Intensive Behavioural Intervention

Intensive Behavioural Intervention (IBI)

ABA and IBI — What's the difference?

Applied Behavioural Analysis (ABA) and Intensive Behavioural Intervention (IBI) are not the same therapy.  The following explaination is from CHEO:

All children with an ASD should receive appropriate evidence-based intervention which is based on Applied Behavior Analysis (ABA).  However, there is confusion about the difference between ABA and Intensive Behavioural Intervention (IBI) and their respective goals.

ABA is a science which involves the application of principles of learning to improve socially important behaviour to a meaningful degree and to demonstrate scientifically that the procedures used are responsible for the change in behaviour.  (Adapted from Cooper, Heron and Heward, 1987)

ABA is applicable to many different populations and age groups as well as to a wide range of behaviours.  ABA is not just for individuals with Autism Spectrum Disorders.  Some examples of common uses of ABA include:

  • Intervention for individuals with special needs to develop functional skills including self-care (toilet training, eating, dressing); riding the bus; money management;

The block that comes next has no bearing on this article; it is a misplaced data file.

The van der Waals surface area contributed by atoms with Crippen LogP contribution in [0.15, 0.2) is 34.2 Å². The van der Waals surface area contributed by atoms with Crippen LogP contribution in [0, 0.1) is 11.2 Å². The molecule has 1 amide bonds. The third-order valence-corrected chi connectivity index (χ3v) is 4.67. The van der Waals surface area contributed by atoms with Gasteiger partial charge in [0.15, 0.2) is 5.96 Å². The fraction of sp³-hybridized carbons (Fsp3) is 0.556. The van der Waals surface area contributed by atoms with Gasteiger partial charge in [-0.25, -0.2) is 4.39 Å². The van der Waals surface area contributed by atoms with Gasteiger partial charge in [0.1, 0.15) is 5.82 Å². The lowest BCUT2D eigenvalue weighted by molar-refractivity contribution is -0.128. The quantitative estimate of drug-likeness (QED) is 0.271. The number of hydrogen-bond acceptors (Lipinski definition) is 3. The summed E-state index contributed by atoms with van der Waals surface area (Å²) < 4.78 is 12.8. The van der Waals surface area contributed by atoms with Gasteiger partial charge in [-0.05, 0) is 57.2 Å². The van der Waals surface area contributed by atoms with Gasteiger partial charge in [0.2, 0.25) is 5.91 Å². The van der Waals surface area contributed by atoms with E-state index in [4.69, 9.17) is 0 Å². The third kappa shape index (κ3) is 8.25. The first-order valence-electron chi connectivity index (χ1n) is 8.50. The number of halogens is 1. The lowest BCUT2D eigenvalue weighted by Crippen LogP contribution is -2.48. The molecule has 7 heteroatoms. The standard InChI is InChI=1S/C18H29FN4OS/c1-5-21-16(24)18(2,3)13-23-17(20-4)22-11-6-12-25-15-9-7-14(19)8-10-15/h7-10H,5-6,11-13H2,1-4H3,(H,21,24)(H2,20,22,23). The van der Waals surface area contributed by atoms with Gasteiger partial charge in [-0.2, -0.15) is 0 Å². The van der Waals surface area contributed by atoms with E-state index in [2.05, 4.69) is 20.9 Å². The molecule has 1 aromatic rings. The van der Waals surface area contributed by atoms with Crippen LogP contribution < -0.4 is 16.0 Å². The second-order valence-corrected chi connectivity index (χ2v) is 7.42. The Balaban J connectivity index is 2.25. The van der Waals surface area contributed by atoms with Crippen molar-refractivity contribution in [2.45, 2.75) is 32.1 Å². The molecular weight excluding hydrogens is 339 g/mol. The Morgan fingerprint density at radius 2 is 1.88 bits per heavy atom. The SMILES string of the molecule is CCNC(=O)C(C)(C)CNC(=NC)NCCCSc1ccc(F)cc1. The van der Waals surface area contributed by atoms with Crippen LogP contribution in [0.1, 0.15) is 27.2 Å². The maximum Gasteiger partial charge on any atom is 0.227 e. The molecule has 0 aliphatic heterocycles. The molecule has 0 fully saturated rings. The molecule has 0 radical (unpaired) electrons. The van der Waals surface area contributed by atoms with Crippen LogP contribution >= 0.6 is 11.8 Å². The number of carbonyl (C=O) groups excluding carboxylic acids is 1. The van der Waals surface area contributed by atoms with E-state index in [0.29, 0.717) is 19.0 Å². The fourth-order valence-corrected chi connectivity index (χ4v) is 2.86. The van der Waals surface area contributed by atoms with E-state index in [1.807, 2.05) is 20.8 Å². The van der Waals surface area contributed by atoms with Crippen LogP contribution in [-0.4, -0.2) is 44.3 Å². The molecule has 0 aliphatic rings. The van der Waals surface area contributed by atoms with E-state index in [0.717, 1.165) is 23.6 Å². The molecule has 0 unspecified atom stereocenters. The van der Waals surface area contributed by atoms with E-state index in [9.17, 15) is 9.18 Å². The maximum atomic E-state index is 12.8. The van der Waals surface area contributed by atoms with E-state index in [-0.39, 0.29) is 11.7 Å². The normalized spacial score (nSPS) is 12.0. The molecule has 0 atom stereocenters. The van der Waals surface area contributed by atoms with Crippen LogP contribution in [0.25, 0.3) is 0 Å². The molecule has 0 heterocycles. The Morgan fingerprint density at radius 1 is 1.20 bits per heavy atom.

• Intervention for individuals with behaviour problems such as ADHD, oppositional or aggressive behaviour, or substance abuse;
  • Within school classrooms to keep children paying attention to the teacher, reinforce appropriate behaviours etc.;
  • Intervention for individuals with problems such as phobias, marital problems;
  • Organization and increased productivity in work settings.


There are a number of ABA based strategies that can be used with children with an Autism Spectrum Disorder.  These include but are not restricted to Intensive Behavioural Intervention (Expert Clinical Panel, 2007)

Intensive Behavioural Intervention (IBI) is based on the scientific principles of the broader field of Applied Behaviour Analysis (ABA).  IBI is an intensive, comprehensive treatment strategy designed for young children with an Autism Spectrum Disorder.  It is typically provided between 18 and 40 hours per week and should begin early in a child's life, ideally before 4 years of age.  IBI is comprehensive in that it is designed to target a range of skills within a developmental sequence (e.g., functional communication, social/play skills [cooperative play; appropriate toy play]; cognitive skills [imitation; matching]; pre-academic skills; self care skills; problem behaviours).  The goal of IBI is to change a child's developmental trajectory or rate of learning as defined by clinically significant changes in a child's cognitive, language and adaptive skills on standardized assessments (Expert Clinical Panel, 2007, p. 20).

The literature has revealed that some children do show significant benefit from IBI, while some children show less benefit with smaller gains.  Unfortunately, other children show no benefit over a 6 to 12 month period.  However, children who do not respond to IBI and/or who show limited response may benefit from ABA based teaching strategies focusing on specific skill development.

Local Resources

Autism Intervention Program (CHEO) - Intensive Behavioural Intervention (IBI)
(There is a two to three year waiting period for this government funded service.)

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